Oftentimes, preparing to dig yourself out of the snow means using a snowblower. It is important for residents to use caution when operating a snowblower as serious injuries can occur. Experts at the New York Presbyterian/Hudson Valley Hospital stress the importance of avoiding injuries and taking precautions.
Dr. Mayerfield said he sees patients come in every year with injuries from snowblowers. “Due to the improper handling of these machines, patients suffer from fingertip injuries, fractures, lacerations and amputated digits,’’ he said. “When snow becomes clogged in the exit chute of the machine, it causes a jam. The operator will then inspect the blower, and this is when the majority of injuries occur. The operator's hand will come in contact with the rotating blades while using his/her hand to clear the snow.”
Dr. Mayerfield said people should follow these helpful tips:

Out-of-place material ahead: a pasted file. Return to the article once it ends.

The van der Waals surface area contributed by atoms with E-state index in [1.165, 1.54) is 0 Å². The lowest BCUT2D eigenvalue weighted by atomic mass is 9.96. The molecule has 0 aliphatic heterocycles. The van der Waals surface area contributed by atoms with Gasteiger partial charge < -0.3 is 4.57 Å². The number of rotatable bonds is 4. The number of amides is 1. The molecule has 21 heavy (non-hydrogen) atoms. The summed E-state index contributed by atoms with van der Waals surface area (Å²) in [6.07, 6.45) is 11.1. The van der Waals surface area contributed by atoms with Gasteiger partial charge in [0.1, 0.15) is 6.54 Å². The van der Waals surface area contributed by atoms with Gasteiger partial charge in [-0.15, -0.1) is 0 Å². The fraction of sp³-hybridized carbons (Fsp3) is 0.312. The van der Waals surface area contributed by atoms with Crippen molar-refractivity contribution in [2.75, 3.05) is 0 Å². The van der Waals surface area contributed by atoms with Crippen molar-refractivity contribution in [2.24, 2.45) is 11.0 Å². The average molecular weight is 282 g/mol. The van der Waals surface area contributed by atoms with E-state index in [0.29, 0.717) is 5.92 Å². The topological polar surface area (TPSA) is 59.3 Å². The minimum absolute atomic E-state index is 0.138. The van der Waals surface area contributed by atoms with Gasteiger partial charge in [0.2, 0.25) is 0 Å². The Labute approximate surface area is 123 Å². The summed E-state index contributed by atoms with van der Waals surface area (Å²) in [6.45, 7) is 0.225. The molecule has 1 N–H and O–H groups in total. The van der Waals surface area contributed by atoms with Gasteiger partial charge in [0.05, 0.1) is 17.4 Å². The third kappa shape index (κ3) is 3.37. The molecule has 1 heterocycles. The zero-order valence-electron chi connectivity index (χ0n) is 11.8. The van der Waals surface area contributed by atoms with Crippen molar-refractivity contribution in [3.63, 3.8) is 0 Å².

- Always turn off the machine.
- Give the blades time to stop before attempting any repairs.
- Never place your hands in the exit chute.
- Keep your hands out of the blower and use a stick to clear a clogged chute area.
- Always leave the safety shield in place.
- Do NOT allow children to operate the blower.
Dr. Mayerfield is dedicated to helping patients with their injuries, but expressed concern about the number of snowblower injuries he sees. If you have any hand or wrist issues, whether emergency or routine, contact Dr. Mayerfield at 914-293-8700. If you are in need of hand therapy, call 917-734-3251.
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